Obesity is serious health hazard as the extra fat puts a strain on the heart, kidneys and liver as well as the large weight-bearing joints such as the hips, knees and ankles, which ultimately shortens the life span. It has been truly said, ‘ the longer the belt, the shorter the life. ‘ Overweight persons are susceptible to several diseases like coronary thrombosis, heart failure, high blood pressure, diabetes, arthritis, gout and liver and gall-bladder disorders.
The chief cause of obesity , most often, is overeating - that is, the intake of calories beyond the body’s energy requirement. Some people have a habit of eating too much while others may be in the habit of consuming high- calorie foods. These people gain weight continuously as they fail to adjust their appetite to reduced energy requirements. There has, in recent times, been an increasing awareness of the psychological aspects of obesity. Persons who are generally bored, unhappy, lonely or unloved, those who are discontented with their families, or social or financial standing usually tend to overeat as eating is a pleasure and solace to them.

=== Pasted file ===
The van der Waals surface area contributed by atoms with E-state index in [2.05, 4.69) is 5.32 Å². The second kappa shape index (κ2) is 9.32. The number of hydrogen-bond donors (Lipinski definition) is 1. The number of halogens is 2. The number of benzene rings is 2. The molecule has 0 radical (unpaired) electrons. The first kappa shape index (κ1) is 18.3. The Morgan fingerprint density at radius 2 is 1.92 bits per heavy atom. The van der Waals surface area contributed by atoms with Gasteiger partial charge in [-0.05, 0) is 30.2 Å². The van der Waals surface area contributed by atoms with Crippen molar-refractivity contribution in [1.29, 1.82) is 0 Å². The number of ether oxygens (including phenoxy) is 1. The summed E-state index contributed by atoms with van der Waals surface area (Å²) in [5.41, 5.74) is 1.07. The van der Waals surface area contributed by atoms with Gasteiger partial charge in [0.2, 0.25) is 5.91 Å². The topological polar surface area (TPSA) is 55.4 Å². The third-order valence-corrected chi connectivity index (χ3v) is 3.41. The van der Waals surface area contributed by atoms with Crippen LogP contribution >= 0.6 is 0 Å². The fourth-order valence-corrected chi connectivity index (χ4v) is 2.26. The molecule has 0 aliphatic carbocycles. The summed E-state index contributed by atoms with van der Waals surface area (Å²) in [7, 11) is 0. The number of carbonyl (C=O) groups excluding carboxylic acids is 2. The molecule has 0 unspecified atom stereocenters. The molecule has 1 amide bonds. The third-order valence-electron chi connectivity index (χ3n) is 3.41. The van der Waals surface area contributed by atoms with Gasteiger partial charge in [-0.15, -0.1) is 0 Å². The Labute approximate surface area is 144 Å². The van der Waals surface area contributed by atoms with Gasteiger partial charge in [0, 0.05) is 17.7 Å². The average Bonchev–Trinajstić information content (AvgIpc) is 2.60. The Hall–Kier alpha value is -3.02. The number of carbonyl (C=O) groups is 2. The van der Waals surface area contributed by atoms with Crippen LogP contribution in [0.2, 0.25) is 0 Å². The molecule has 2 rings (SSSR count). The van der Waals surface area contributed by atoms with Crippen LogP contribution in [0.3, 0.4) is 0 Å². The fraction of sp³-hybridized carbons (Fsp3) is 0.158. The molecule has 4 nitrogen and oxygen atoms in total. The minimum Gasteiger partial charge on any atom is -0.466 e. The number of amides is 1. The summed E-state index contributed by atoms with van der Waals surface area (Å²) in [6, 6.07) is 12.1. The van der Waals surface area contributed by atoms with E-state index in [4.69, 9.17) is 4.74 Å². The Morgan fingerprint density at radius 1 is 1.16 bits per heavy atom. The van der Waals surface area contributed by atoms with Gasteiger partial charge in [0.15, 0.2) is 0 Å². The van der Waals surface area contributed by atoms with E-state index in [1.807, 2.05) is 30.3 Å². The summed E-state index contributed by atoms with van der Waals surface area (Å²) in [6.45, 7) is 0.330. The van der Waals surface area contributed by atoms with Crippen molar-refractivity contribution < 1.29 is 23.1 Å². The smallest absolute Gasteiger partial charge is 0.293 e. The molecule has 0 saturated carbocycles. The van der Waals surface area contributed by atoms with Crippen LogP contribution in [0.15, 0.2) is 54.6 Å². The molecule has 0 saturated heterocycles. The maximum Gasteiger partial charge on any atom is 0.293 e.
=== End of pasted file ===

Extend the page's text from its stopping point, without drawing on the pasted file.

Obesity is sometimes also the result of disturbances of the thyroid or pituitary glands. But glandular disorders account for only about two per cent of the total incidence of obesity. In such persons the basal metabolic rate is low and they keep gaining weight unless they take a low- calorie diet.